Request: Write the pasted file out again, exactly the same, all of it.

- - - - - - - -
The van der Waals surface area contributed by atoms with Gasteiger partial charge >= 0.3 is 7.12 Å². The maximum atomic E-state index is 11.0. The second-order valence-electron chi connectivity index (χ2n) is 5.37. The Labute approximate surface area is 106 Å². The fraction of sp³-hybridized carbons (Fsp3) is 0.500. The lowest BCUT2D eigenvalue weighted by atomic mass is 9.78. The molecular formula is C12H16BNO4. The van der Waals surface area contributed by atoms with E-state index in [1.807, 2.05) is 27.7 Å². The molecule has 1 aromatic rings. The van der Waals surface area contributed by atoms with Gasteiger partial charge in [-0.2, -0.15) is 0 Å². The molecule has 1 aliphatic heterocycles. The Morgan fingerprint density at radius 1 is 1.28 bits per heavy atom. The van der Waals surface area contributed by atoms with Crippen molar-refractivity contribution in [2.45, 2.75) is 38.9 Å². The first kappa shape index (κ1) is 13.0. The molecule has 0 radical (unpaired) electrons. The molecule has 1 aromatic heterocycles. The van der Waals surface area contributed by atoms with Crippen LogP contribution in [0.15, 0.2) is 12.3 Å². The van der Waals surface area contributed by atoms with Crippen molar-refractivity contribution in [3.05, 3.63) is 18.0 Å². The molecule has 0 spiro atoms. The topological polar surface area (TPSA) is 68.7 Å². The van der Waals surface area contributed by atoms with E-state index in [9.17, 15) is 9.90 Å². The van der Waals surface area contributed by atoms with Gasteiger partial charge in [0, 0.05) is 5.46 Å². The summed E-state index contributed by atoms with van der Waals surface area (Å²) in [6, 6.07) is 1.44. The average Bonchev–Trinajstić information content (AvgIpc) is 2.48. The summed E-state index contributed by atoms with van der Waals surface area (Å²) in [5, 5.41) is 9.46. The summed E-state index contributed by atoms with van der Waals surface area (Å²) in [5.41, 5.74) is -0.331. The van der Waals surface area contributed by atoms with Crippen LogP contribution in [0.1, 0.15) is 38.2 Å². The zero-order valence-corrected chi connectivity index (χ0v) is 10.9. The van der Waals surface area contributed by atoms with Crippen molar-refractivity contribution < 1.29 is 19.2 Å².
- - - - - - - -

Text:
The van der Waals surface area contributed by atoms with Gasteiger partial charge >= 0.3 is 7.12 Å². The maximum atomic E-state index is 11.0. The second-order valence-electron chi connectivity index (χ2n) is 5.37. The Labute approximate surface area is 106 Å². The fraction of sp³-hybridized carbons (Fsp3) is 0.500. The lowest BCUT2D eigenvalue weighted by atomic mass is 9.78. The molecular formula is C12H16BNO4. The van der Waals surface area contributed by atoms with E-state index in [1.807, 2.05) is 27.7 Å². The molecule has 1 aromatic rings. The van der Waals surface area contributed by atoms with Gasteiger partial charge in [-0.2, -0.15) is 0 Å². The molecule has 1 aliphatic heterocycles. The Morgan fingerprint density at radius 1 is 1.28 bits per heavy atom. The van der Waals surface area contributed by atoms with Crippen molar-refractivity contribution in [2.45, 2.75) is 38.9 Å². The first kappa shape index (κ1) is 13.0. The molecule has 0 radical (unpaired) electrons. The molecule has 1 aromatic heterocycles. The van der Waals surface area contributed by atoms with Crippen LogP contribution in [0.15, 0.2) is 12.3 Å². The van der Waals surface area contributed by atoms with Crippen molar-refractivity contribution in [3.05, 3.63) is 18.0 Å². The molecule has 0 spiro atoms. The topological polar surface area (TPSA) is 68.7 Å². The van der Waals surface area contributed by atoms with E-state index in [9.17, 15) is 9.90 Å². The van der Waals surface area contributed by atoms with Gasteiger partial charge in [0, 0.05) is 5.46 Å². The summed E-state index contributed by atoms with van der Waals surface area (Å²) in [6, 6.07) is 1.44. The average Bonchev–Trinajstić information content (AvgIpc) is 2.48. The summed E-state index contributed by atoms with van der Waals surface area (Å²) in [5, 5.41) is 9.46. The summed E-state index contributed by atoms with van der Waals surface area (Å²) in [5.41, 5.74) is -0.331. The van der Waals surface area contributed by atoms with Crippen LogP contribution in [0.1, 0.15) is 38.2 Å². The zero-order valence-corrected chi connectivity index (χ0v) is 10.9. The van der Waals surface area contributed by atoms with Crippen molar-refractivity contribution < 1.29 is 19.2 Å².